It's that time of the year again! Kids are going back to school and it can be a time filled with excitement and optimism. But for some, it can be a time when anxiety increases because of the uncertainty of a new school year.
Mental health advocate and motivational Tedx speaker Megan Gallagher, shared her strategies for parents and teens on how to manage anxiety going into a new school year.
Establish a routine
Adding healthy hobbies into your schedule can be a great way to relax and alleviate anxiety. Activities like journaling, exercising and meditating can all be used as ways to manage anxiety. Galloway said to stay clear of your phone when facing anxiety, especially early in the morning. "When you wake up don't jump on your phone and go on email or Instagram," said Gallagher. "Take a moment to check in with yourself."
Spend time finding yourself
Being a teenager can be a challenging time in life with pressures from school, friends and even family. Finding who you are and what makes you happy can increase your confidence. Surrounding yourself with positive influences can increase your confidence in yourself, leading to less anxiety and a greater understanding of yourself. Having a greater understanding of yourself at a young age can lead to better anxiety management throughout the rest of your life. "When you're a teenager it's such a pivotal age in your life and it can really shape you as an adult," Gallagher said. "Just do the best you can and get to know yourself as young as you can."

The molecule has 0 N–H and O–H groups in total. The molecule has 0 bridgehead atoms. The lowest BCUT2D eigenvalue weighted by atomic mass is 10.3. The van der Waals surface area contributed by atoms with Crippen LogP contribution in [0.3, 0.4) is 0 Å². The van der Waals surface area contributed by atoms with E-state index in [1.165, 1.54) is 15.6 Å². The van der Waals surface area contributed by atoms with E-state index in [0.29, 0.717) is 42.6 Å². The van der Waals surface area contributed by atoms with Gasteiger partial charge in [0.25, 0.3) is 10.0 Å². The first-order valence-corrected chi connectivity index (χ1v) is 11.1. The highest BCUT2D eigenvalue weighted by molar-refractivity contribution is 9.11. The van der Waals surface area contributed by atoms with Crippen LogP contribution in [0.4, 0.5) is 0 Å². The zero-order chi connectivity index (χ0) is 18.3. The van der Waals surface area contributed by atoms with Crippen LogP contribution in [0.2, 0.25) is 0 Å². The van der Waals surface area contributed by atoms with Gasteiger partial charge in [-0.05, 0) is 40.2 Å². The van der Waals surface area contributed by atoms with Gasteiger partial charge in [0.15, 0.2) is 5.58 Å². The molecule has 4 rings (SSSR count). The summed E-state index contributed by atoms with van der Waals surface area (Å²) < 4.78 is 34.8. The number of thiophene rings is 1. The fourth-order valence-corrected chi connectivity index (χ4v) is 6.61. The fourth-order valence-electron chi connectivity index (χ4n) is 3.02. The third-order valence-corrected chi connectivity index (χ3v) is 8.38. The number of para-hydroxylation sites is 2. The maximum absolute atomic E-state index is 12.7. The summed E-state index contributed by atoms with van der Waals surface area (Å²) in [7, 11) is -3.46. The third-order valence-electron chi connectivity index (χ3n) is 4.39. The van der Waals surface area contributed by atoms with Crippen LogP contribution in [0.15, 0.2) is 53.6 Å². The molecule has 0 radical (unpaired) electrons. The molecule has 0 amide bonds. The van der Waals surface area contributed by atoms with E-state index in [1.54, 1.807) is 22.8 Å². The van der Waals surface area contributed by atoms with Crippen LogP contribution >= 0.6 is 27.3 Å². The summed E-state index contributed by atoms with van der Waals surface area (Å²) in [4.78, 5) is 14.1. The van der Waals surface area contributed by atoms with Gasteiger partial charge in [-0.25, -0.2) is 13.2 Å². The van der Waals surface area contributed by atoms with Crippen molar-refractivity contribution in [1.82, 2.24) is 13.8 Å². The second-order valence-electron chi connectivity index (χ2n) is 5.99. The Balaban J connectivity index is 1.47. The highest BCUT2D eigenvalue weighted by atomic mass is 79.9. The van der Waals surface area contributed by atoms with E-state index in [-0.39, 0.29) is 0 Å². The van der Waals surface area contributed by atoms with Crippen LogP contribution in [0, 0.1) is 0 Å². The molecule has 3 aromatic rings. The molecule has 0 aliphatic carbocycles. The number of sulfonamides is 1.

Be honest with others
Talking about your anxiety with people you trust can be one of the best things you can do. By sharing your anxiety, people can help you find more strategies to cope with your anxiety which can help you further down the road. Gallagher shared her personal experience with anxiety with her parents and it made a huge difference. "It took a leap of faith and sitting my parents down and having that conversation of 'I think i need some extra help,'" Gallagher said. "It was scary and my hands were shaking. But it paid off so much in the long run."